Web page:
Land on your feet, whatever Brexit brings
No matter what your feelings are about Brexit, now that the storm has started to settle it is time to shift focus from the emotional to the practical. What do you need to do to make sure Brexit will not work against you as an expatriate?
For now, nothing has changed for expatriates following the referendum, so you can continue enjoying the benefits of living in France as before. While this is likely to be the case for two years or more – and hopefully longer – there are things you can do now to help you deal with future developments.
Reassess your loyalty to the pound
It is common for UK nationals to keep most of their savings and investments in British pounds. It is a familiar currency, after all, and it is natural for expatriates to retain financial connections with the UK, such as through property or a British bank account.
Once you live outside of the UK, however, this approach carries currency exchange risk. If you are living in France and spending euros in your daily life, it can become much more expensive to take your income in sterling.
This was especially true following the Brexit announcement where, the sterling exchange rate fell sharply. To get around this issue, you could choose investment structures that allow currency flexibility so you can wait for a favourable time to convert from sterling to euros.
Widen your investment horizons
When it comes to investing, many expatriates also favour British assets, like bonds issued by UK companies or shares listed on a FTSE index. This bias is more likely if your adviser is based in Britain, as UK advisers often structure their clients’ portfolios this way. A side-effect of this could be that your financial planning is more suitable for a UK resident. Without local expertise, you could miss out on opportunities available in France that could work more favourably for your circumstances.
In any case, it is important to make sure you are not overexposed to UK assets at the expense of diversification. Those with a heavily UK-weighted portfolio would, for example, have suffered from the post-referendum aftershocks in the UK stock market. While this has since recovered, likely market uncertainty ahead means it is more important than ever to have a well-diversified portfolio.
Diversify, diversify, diversify
With savings and investments, you can minimise risk – Brexit-related or otherwise – by putting your eggs in several baskets. A portfolio that is diversified by currency, region, asset type and market sector will limit your exposure in any one area. This means you will be best placed to ride out any currency or market turbulence.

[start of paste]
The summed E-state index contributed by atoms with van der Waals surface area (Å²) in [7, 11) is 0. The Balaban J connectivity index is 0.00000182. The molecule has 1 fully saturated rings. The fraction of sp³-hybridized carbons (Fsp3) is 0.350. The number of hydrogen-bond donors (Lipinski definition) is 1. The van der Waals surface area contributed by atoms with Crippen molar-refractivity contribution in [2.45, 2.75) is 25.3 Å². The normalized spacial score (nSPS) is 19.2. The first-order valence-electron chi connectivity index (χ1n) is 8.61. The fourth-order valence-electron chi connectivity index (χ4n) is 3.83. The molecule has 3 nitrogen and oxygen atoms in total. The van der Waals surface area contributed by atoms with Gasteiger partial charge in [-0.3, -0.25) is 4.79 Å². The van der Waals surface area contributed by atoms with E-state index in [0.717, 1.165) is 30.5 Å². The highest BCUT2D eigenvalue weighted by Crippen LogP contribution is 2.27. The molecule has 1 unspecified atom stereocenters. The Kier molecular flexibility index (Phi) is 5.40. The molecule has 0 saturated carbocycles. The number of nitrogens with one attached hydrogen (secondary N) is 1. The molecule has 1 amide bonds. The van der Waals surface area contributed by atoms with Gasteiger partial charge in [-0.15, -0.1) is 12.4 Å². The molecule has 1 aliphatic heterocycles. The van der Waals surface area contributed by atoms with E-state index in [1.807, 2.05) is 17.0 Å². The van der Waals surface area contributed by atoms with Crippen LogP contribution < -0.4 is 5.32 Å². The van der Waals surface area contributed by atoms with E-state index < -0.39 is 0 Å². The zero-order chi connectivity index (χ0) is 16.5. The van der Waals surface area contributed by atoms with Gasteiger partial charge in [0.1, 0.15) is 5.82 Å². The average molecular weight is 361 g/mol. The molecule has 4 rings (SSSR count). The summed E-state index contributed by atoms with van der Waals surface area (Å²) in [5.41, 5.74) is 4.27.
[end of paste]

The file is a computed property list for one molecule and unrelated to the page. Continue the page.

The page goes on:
Ideally you should seek financial advice from an adviser based locally in France, who can review your portfolio with the full understanding of the UK and French tax implications and opportunities. They should make recommendations tailor-made for you using a range of different strategies across all the geographical regions, sectors and asset classes.
Get your tax planning in order
When it comes to the taxes you pay in France, there is no reason for anything to change post-Brexit. Your tax treatment as an expatriate is driven by the UK/France tax treaty that exists independently of the EU.
However, you should still seek advice to establish whether there are any potential implications specific to your personal circumstances. For example, if you hold UK bonds, you may lose beneficial tax treatment in France once the UK leaves the EU. An adviser can recommend more tax-efficient ways to structure your investments, such as the most suitable EU-issued assurance-vie to offer you currency flexibility.
Revisit your pension
Now is also a good time to review your pension funds. Based on current law, Brexit should have no impact on how you can take out or transfer your UK-registered pension schemes. However, there is speculation that the UK could introduce an ‘exit tax’ for pension transfers by non-UK residents. Although unsubstantiated, those concerned about this potential scenario could consider transferring their UK pension to a suitable regulated pension scheme. As with any decision about your pension, it is crucial to seek professional guidance to establish the right option for you before taking any action.
Keep your finances in top shape
Remember that, whatever happens, it is important to regularly review your financial planning. Regardless of Brexit, your circumstances and objectives can change over time, so what is right for you now may not be so suitable in two years’ time.
Now has never been a better time to build a good relationship with a locally-based financial adviser who can keep you informed of developments that affect you specifically as an expatriate. They can explain the cross-border implications and help you plan if and when you need to take action so you can continue enjoying your chosen lifestyle in France.